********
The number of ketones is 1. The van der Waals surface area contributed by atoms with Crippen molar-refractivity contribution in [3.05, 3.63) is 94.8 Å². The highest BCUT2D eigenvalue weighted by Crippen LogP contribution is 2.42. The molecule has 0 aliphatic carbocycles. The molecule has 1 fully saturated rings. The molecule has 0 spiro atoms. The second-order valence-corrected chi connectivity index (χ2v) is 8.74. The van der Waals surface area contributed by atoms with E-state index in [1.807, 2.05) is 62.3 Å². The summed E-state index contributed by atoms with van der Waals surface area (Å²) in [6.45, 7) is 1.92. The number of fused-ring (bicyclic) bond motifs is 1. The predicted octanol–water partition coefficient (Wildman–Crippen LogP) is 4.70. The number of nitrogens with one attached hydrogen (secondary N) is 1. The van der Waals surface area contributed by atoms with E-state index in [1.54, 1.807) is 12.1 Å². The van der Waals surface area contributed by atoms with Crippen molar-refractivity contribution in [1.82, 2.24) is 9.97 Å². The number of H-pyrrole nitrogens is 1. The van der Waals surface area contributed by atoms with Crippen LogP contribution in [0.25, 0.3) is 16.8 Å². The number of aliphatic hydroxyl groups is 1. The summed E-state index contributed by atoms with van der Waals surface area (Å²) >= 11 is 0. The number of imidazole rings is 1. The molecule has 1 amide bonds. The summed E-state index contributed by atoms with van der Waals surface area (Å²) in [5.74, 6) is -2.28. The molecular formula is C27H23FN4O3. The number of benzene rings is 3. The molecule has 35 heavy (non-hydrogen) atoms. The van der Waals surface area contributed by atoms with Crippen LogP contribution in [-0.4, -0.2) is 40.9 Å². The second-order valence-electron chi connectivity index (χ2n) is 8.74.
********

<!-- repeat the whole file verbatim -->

The number of ketones is 1. The van der Waals surface area contributed by atoms with Crippen molar-refractivity contribution in [3.05, 3.63) is 94.8 Å². The highest BCUT2D eigenvalue weighted by Crippen LogP contribution is 2.42. The molecule has 0 aliphatic carbocycles. The molecule has 1 fully saturated rings. The molecule has 0 spiro atoms. The second-order valence-corrected chi connectivity index (χ2v) is 8.74. The van der Waals surface area contributed by atoms with E-state index in [1.807, 2.05) is 62.3 Å². The summed E-state index contributed by atoms with van der Waals surface area (Å²) in [6.45, 7) is 1.92. The number of fused-ring (bicyclic) bond motifs is 1. The predicted octanol–water partition coefficient (Wildman–Crippen LogP) is 4.70. The number of nitrogens with one attached hydrogen (secondary N) is 1. The van der Waals surface area contributed by atoms with E-state index in [1.54, 1.807) is 12.1 Å². The van der Waals surface area contributed by atoms with Crippen molar-refractivity contribution in [1.82, 2.24) is 9.97 Å². The number of H-pyrrole nitrogens is 1. The van der Waals surface area contributed by atoms with Crippen LogP contribution in [0.25, 0.3) is 16.8 Å². The number of aliphatic hydroxyl groups is 1. The summed E-state index contributed by atoms with van der Waals surface area (Å²) >= 11 is 0. The number of imidazole rings is 1. The molecule has 1 amide bonds. The summed E-state index contributed by atoms with van der Waals surface area (Å²) in [5.74, 6) is -2.28. The molecular formula is C27H23FN4O3. The number of benzene rings is 3. The molecule has 35 heavy (non-hydrogen) atoms. The van der Waals surface area contributed by atoms with Crippen LogP contribution in [-0.4, -0.2) is 40.9 Å². The second-order valence-electron chi connectivity index (χ2n) is 8.74.